Schubert’s string quartet (no. 14) in D minor D810, also known as ‘Death and the Maiden’, was written in 1824 when Schubert had just been hospitalised with syphilis. As one of his last three string quartets ever written Schubert must have been feeling his mortality – and it is his struggle with impending death which fills this poignant piece.
From the start the Brodsky were dramatic and powerful. The violinists (Daniel Rowland and Ian Belton) and Paul Cassidy on viola stood up throughout, allowing them freedom of movement and adding to performance immensely. The cellist Jacqueline Thomas was raised in splendour on a dais so that she was at the same level. Extreme contrasts in dynamic emphasised the different moods of pride and sweetness between sections in first movement. Embellishments were delicately placed, with perfect balance between the instruments, bringing forward the compositional complexity provided by Schubert which can often get lost.
The beginning of the second lachrymose movement was achingly beautiful. The second theme was all pastoral, flowers and innocence, but with an undertone indicating that all is about to be destroyed. Describing this Paul Cassidy said, “The failing heartbeat which transports one from earthly worries and woes to heavenly contentment is heart-breaking” – and the quartet certainly conveyed it.
The third movement was, again, passionately played, with perfectly placed contrasts between moods in the scherzo and trio. The final tarantella was masterful, always just on the edge of running away, and absolutely the best performance I have ever heard. Brodsky – you have done the impossible and persuaded me that Death and the Maiden is a fantastic piece!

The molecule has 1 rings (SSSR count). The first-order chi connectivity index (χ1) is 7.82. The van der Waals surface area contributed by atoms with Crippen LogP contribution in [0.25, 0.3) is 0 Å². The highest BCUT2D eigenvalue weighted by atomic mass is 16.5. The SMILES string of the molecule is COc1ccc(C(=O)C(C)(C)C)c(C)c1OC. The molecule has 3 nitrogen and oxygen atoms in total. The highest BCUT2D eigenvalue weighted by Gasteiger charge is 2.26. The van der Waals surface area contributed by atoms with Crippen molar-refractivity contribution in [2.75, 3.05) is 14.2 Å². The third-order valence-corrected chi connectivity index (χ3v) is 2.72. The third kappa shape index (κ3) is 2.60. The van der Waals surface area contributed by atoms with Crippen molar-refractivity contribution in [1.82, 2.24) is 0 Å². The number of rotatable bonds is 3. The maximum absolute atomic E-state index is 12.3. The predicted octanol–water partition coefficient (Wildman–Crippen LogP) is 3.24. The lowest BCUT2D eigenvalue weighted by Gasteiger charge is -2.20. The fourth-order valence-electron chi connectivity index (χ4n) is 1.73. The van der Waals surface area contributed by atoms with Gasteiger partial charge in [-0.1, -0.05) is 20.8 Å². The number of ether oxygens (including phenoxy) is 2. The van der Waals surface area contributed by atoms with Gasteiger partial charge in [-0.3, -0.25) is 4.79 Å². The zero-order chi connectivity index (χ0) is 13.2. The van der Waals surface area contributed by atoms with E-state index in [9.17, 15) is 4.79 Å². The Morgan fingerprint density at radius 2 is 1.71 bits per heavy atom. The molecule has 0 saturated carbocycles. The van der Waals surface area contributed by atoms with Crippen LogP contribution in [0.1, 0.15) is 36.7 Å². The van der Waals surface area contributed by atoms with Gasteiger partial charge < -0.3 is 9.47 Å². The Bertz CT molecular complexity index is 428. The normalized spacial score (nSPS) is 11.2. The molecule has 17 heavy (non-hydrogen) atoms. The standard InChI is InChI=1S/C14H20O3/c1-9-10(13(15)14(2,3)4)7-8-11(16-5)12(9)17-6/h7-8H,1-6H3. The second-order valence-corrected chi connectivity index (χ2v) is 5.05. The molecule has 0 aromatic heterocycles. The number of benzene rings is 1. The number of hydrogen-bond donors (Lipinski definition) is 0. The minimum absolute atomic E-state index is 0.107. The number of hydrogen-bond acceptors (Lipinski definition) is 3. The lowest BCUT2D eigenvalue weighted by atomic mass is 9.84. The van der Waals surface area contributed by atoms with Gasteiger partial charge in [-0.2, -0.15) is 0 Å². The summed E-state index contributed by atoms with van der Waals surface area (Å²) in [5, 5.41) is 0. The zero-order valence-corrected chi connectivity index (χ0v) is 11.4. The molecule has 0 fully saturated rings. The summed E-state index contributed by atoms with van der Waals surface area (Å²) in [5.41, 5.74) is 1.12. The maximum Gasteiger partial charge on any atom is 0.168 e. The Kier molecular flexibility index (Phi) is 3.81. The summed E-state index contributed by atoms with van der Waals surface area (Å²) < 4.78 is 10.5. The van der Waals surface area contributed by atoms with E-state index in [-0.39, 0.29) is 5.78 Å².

During the interval I chose to stay and watch the stage being set up for Black Angels. The curtains round the top section of the hall were closed, stands for percussion (and glasses) and the electronics rigged. After a brief check that everything was to hand and there was enough space to play while still being able to reach everything the quartet was ready to go.
George Crumb is an American composer interested in extended techniques and new sounds. He first studied music at Mason College of Music in Charleston, then University of Illinois at Urbana-Champaign, and after a brief sojourn with Boris Blacher at the Hochschule für Musik, Berlin, he returned to America to study at the University of Michigan. During the 1960’s and 70’s he wrote primarily for voice and ensembles, many pieces based on the poetry of Federico Garcia Lorca, including Ancient Voices of Children (1970), Madrigals (1965,69), Night of the Four Moons (1969), and Songs, Drones and Refrains of Death (1968). Black Angels (1970), like other ensemble pieces, uses amplified instruments and unusual effects to bring a new direction not only to his own composition but to music at the time.
Black Angels is one of my favourite pieces – and (again) the Brodsky did not disappoint. I could have been happy with a little more amplification in the loud sections - but perhaps I have been listening to too many recordings with the volume turned up. I was also surprised that all the sound appeared to come from the front because Hall One in Kings Place has speakers along its length. However there may be a reason for this that is part of the composition.
This performance by Brodsky highlighted the similarities between Black Angels and the Schubert. Even at the start alternate dynamics define different moods, with the instrumental scream pitted against the dry desert of sounds of Bones and Flutes. The effects possible with electric instruments were seamless in execution.
Seeing Black Angels live always brings home the compositional detail which has gone into it. Similarly to the Schubert, little threads of sounds get passed between performers – including the crawling insects, reptilian maracas, and creepy bowed gongs. In the second movement the borrowed themes are brought forward, matching Schubert’s plan.
God music and Ancient Voices are entirely new. Playing with water filled glasses brings an unearthly timbre to the horror – but no respite. Eventually the Electric Insects crawl in, although they too do not stay, and after a brief return to ideas in the first movement the piece fades away.
Never afraid to use dynamics the Brodsky’s approach made Black Angels a deeply moving experience and pushes the contrasts beyond the sweetness and pride of Death and the Maiden, to a chilling edge of madness where God and the devil fight for souls.
Guest Posting by Hilary Glover
Elsewhere on this blog: